He Thought He Could Outfox the Gig Economy. He Was Wrong

Jeffrey Fang was a ride-hailing legend, a top earner with relentless hustle. Then his minivan was carjacked—with his kids in the back seat.

Jeffrey Fang, DoorDash delivery guy, knows you judge his parenting skills, and he’ll join in your condemnation in a moment. He’ll explain that bringing his kids along on his Saturday night shift “made sense, until it didn’t,” and that in hindsight, he understands that it really, really didn’t. But right now, on the night of February 6, he’s not thinking clearly, and you’ll have to excuse him as he sprints pell-mell down a promenade of swank homes after the thief who just stole his phone.

He sees the thief dive into the back seat of a silver sedan, and as the car accelerates Fang keeps running alongside and grabs the passenger door handle—less DoorDash Dad than some kind of bespectacled Jason Bourne. The phone, you see, is his “moneymaking tool”; it’s how he feeds his family. But each stride is taking him farther from his unlocked Honda Odyssey minivan, parked illegally, engine humming, in a driveway where he was making a delivery, with precious cargo in the back seat.

His kids.

Earlier that day, Fang’s wife said she needed quiet in the house in order to tutor their 6-year-old son, because their kids are sure as hell not going to be gig workers. Fang couldn’t afford to miss the money on a Saturday night run near San Francisco’s Billionaires’ Row, but in this city a baby­sitter earns nearly what Fang does. His solution was to fasten the younger kids, 4 and nearly 2 years old, into their car seats, ply them with ice cream, and cue Shrek 2 on the videoscreen in the van. He delivers expensive orders in ritzy neighborhoods, the only way this dumpster fire of a job is marginally worth it. He doesn’t expect to need the taser that he stows in his glove box. He figured the kids would be safe.

Now it has all gone sideways. His taser is uselessly back in the van. Yanking open the passenger door of the getaway car, he thrusts in his left leg, which gets battered with punches, and then swoops in to ride shotgun with the thieves. God, farther from my kids! Fang starts yelling, “Give me back my phone!” and pushes the door wide with his right foot in hopes of smacking a parked car. The thieves, apparently deciding that some Huawei Mate 20 X phone isn’t worth all this, hand Fang his cell. He jumps out, panting, and then runs and speed-walks the two blocks back to his parking spot.

The van is gone.

Fangs Honda Odyssey was carjacked with his kids in the back on February 6.

Fang’s Honda Odyssey was carjacked, with his kids in the back, on February 6.

Photograph: Kelsey McClellan

Twelve years after the birth of Uber, the country—the world—is still reckoning with how the on-demand economy has upended the market­place and people’s lives. Companies running on gig work emphasize the upsides: Here’s a job where you can be your own boss, set your own hours. They speak of the flexible and temporary nature of gig work, how most people do it part-time or to get back on their feet—points repeated before federal judges and in Facebook ads and New York Times op-eds.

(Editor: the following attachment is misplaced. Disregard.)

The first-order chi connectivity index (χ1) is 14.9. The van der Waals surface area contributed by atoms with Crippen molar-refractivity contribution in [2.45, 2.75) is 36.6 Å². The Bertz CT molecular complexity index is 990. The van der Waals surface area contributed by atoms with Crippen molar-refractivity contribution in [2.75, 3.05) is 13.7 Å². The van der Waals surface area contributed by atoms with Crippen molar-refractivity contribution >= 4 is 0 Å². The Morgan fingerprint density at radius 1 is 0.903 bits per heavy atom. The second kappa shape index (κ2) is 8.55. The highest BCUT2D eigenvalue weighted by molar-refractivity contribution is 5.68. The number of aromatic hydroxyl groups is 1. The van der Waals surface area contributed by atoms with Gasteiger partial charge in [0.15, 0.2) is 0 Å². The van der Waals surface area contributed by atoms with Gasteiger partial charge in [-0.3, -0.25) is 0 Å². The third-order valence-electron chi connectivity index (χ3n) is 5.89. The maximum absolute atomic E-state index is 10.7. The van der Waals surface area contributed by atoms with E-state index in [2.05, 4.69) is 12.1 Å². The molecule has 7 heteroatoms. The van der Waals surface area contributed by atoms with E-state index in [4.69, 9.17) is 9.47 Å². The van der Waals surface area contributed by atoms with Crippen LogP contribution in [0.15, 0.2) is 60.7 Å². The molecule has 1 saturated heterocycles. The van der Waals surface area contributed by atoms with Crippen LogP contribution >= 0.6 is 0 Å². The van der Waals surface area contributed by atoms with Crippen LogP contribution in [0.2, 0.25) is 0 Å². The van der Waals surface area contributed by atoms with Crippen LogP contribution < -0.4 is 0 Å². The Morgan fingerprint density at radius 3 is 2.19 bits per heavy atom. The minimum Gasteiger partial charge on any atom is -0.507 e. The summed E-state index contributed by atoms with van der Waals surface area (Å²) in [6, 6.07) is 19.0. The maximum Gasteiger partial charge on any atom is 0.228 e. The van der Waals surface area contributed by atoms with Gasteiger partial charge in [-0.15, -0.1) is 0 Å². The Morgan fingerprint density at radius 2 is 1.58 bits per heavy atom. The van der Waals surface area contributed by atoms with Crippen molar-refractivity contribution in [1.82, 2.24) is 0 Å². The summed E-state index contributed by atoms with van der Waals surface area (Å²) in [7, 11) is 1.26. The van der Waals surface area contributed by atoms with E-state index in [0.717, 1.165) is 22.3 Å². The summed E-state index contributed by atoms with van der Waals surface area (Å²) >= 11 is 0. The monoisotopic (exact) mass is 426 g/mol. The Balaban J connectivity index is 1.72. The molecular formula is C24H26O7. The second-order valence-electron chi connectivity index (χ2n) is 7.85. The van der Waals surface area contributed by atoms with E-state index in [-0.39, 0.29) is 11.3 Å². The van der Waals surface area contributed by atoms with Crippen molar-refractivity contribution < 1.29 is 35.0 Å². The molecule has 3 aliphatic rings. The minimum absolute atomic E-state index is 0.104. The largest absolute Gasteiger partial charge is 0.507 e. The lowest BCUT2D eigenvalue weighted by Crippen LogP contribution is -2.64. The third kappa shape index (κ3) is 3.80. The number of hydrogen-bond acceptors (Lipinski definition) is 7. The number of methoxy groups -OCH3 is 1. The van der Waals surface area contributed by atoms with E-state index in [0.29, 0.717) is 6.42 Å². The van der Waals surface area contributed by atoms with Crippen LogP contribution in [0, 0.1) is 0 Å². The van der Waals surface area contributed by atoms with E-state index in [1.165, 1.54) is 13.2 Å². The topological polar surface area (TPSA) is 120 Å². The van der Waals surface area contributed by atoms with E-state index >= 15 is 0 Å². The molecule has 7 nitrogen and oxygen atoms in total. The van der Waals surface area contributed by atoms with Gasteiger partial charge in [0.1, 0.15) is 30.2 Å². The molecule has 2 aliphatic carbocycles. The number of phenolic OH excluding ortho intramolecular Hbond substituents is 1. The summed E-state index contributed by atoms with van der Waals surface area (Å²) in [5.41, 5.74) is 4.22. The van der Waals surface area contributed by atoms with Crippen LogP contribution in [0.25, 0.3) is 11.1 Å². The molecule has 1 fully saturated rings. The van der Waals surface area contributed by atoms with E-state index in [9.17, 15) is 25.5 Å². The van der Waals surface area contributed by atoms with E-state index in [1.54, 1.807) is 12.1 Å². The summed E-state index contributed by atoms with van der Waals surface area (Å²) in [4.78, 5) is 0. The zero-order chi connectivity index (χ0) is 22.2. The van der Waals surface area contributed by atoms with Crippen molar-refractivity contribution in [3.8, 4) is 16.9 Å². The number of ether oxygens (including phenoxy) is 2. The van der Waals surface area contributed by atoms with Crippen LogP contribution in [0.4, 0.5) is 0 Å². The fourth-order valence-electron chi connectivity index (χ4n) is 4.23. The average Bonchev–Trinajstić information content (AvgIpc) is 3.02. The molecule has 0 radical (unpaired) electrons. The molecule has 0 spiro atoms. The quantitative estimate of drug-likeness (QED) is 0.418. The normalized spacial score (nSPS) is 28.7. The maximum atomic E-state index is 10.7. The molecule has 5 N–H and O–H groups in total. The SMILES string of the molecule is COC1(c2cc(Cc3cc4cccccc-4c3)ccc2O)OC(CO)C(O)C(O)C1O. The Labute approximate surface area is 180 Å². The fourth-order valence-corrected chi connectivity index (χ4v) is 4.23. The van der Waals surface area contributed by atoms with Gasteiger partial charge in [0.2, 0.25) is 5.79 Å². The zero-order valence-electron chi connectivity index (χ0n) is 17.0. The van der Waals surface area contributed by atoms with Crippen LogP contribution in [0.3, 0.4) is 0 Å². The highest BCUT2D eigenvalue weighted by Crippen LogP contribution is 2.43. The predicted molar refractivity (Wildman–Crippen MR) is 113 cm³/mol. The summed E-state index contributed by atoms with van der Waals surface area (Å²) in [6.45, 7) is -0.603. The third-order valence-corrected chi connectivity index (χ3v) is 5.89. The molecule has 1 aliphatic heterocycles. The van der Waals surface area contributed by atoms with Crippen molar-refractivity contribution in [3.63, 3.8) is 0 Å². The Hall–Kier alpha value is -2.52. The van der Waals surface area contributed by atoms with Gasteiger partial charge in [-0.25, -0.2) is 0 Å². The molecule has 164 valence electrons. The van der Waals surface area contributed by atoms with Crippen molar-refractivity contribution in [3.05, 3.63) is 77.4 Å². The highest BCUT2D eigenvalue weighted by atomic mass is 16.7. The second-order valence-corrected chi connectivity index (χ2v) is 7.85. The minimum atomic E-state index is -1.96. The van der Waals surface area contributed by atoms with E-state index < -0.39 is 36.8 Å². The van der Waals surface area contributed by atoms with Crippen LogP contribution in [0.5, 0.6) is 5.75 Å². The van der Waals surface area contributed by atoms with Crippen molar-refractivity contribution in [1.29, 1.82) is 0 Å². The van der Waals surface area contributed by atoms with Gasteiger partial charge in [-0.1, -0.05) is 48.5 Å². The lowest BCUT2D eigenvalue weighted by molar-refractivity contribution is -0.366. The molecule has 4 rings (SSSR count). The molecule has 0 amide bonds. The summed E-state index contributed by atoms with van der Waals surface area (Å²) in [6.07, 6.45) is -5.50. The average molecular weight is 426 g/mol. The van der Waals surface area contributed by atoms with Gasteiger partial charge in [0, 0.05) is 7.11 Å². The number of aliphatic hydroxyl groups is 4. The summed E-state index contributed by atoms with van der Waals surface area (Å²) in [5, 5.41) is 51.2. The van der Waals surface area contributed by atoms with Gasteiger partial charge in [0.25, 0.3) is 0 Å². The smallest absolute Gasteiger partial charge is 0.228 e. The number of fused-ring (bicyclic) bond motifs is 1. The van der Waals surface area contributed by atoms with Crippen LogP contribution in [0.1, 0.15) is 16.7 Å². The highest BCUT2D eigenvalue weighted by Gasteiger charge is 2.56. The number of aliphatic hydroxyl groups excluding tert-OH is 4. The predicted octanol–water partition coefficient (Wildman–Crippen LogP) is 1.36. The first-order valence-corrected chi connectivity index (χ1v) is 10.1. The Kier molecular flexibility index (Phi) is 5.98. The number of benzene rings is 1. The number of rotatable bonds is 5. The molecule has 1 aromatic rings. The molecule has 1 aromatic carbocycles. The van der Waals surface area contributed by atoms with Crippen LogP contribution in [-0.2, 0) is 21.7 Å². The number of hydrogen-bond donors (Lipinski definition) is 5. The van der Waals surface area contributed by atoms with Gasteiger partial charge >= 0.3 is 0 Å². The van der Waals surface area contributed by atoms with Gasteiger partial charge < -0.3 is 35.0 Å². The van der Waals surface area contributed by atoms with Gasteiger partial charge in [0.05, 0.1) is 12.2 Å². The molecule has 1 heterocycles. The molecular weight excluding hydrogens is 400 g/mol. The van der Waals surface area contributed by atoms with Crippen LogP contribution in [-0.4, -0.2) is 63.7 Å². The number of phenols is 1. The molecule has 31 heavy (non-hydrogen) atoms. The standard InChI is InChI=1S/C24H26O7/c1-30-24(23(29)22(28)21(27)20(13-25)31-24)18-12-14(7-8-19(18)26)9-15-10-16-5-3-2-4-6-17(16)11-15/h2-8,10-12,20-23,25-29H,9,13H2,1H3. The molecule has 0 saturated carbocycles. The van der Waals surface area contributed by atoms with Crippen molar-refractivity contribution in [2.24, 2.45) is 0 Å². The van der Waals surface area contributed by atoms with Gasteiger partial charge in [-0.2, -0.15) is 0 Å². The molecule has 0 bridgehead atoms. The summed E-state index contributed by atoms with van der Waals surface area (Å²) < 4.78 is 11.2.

Jeffrey Fang represents something else: the long tail of the economy that Uber built.

Fang has worked in the gig economy full-time for seven years. He signed on first with Lyft, and as the app tweaked fares and incentives and his income declined, he added Uber, then Amazon Flex and Kango. Then came the pandemic. As people locked down, he found work driving for delivery apps like DoorDash, Instacart, and Uber Eats. His phone lured him like a blackjack table. Each offer sliding on the screen was an enticing gamble; it might bring 18 bucks, 24 bucks, or, if he played it extremely well, 100 bucks. He ignored his friends’ and family’s pleas to get out, thinking he could somehow beat the financial odds.

For a long time, he did. He even felt moments of pride. Compatriots speak of Fang as a sort of gigging folk hero. He was one of the top drivers in the ride-hailing industry’s hometown. The guy to emulate. Yet here he is, age 39, in the middle of Jackson Street, screaming and dialing 911. Let your judgments pour out; the online chorus certainly let theirs. It’s nothing Fang hasn’t said in self-loathing ever since: Why in the world did he leave his kids?

Well, hop into Fang’s Odyssey. He got it back, dusted in graphite powder from fingerprinting but functioning. Behind the wheel is where Fang can talk. He doesn’t want to play victim. He wants to take blame and dole it where he says it’s due. He’s not going to pretend he’s a saint. He made bad decisions. He found ways to exploit the ride-hailing apps too. But to understand how a man could arrive at the point where he abandons his children to chase a phone, you might want to follow him on a journey. He’s ready to explain.


“The rideshare years were, in some ways, a tragedy of my own making,” Fang says. “By all measures, I should be successful, but I’m not.” He got more chances in life than most people do. So where to begin?

Maybe in 1994, when at age 12 he reluctantly stepped off a plane outside of Washington, DC. His father, who worked for Cummins, the multinational maker of diesel fuel engines, had taken a transfer, moving his wife and two sons from Taiwan to the Maryland suburbs. The older son switched his first name from Shao-yu to Jeffrey in order to blend in. He didn’t know English, but he loved American sci-fi, especially Star Trek: The Next Generation and Captain Jean-Luc Picard—stately, cool-headed, the guy who gets things done.